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In the 1990s, Microsoft produced a wide range of multimedia CD-ROM educational and entertainment titles under the brand “Microsoft Home.” These guides covered topics as diverse as dogs, dinosaurs, wine, and gardening. We take a look at some of these forgotten classics.

The Origins of Microsoft Home

In the 1980s, Microsoft pushed heavily for the future of the CD-ROM format, even organizing the first major industry conference on CD-ROM in 1986. In a time before the internet could deliver unlimited research materials to your PC, the CD-ROM medium, with its massive 650 megabyte capacity per disc, promised to bring large reference works and multimedia to home computers.

After the successful release of theย Microsoft Encarta CD-ROM encyclopedia in March 1993, Microsoft launched the “Microsoft Home” brand under its consumer products division in October of that same year. Led by Patty Stonesifer, the Home brand would encompass hardware products like mice and dozens of entertainment and educational titles.

Each Microsoft CD-ROM title was a lavish production, with hyperlinks between slides of interactive information. They often involved audio narration, music, and short video clips. For some titles, Microsoft used material licensed from publisher Dorling Kindersley (DK), which is known for its richly illustrated educational reference books.

Today, with resources like Wikipedia and YouTube at our fingertips (thanks to the internet), it’s hard to imagine a time when companies produced rich multimedia reference products frozen in time on CDs—even for people who lived through the era.

Microsoft Complete Gardening CD jewel box.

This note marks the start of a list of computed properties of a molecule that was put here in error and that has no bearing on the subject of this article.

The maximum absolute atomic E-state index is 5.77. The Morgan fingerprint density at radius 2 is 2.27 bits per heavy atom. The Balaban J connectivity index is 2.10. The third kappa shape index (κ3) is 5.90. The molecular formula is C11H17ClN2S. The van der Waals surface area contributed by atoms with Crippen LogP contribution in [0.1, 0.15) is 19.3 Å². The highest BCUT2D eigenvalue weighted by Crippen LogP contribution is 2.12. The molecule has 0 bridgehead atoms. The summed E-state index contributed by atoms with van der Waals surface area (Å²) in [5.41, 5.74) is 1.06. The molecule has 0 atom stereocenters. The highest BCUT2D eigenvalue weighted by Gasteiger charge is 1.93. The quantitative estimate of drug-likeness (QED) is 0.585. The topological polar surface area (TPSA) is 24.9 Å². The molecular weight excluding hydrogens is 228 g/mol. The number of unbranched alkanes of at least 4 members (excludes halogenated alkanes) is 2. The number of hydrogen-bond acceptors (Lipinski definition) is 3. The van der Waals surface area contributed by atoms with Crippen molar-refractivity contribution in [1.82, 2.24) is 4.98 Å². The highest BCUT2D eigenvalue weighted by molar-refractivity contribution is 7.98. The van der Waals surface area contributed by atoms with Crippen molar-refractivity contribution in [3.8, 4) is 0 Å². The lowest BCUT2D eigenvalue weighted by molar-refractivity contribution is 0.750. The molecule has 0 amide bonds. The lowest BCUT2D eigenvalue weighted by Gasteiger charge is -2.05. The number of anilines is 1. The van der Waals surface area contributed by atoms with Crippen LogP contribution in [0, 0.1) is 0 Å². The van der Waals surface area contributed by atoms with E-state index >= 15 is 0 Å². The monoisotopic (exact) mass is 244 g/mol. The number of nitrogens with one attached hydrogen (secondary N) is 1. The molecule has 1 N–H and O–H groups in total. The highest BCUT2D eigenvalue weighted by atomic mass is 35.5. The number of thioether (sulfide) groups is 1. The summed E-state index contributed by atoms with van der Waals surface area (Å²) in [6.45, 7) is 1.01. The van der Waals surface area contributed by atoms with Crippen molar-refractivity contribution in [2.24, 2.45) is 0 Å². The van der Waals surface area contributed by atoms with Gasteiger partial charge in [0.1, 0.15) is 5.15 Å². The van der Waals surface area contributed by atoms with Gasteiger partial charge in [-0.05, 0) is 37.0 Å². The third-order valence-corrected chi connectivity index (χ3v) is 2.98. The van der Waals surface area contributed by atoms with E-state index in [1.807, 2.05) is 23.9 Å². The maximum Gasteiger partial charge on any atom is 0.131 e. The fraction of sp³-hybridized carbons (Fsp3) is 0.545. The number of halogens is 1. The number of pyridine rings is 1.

Benj Edwards
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But Microsoft’s CD-ROM products were well-received, and they filled an essential gap between the reference book era and the internet. A generation of kids grew up loving them, and industry critics, such as Byte columnist Jerry Pournelle, recommended them. “You can’t afford to be without a current Microsoft Home Products catalog,” he wrote in 1995. “They’re adding really good titles every few weeks.”

Let’s take a look at a handful of those titles below.

Microsoft Dinosaurs (1993)

As one of the earliest Microsoft Home CD-ROM products, Microsoft Dinosaurs set a template that later titles followed. You can explore dinosaurs by species, see where they lived by location on a map, and even watch narrated cartoon videos about them. Dinosaurs received great reviews in general and sold fairly well, setting the stage for future Microsoft CD-ROM releases.

Microsoft Dangerous Creatures (1994)

Unlike Microsoft Dinosaurs, Dangerous Creatures focused on living animals that could hurt or kill you in the present day (such as piranhas, scorpions, bears, and tigers), which made it a particularly popular title during the mid-1990s. You can watch narrated videos of the animals in action (including a mosquito drinking blood) and read illustrated entries about them.

Microsoft Dogs (1995)

This comprehensive CD-ROM guide includes images, videos, and even audio bark clips of 250 different dog breeds. You can also learn about the evolutionary origins of man’s best friend, or simply how to groom and feed them properly. In 1995, Entertainment Weekly gave this title a “B” grade, which was fairly impressive for a reference CD at the time.

Microsoft Wine Guide (1995)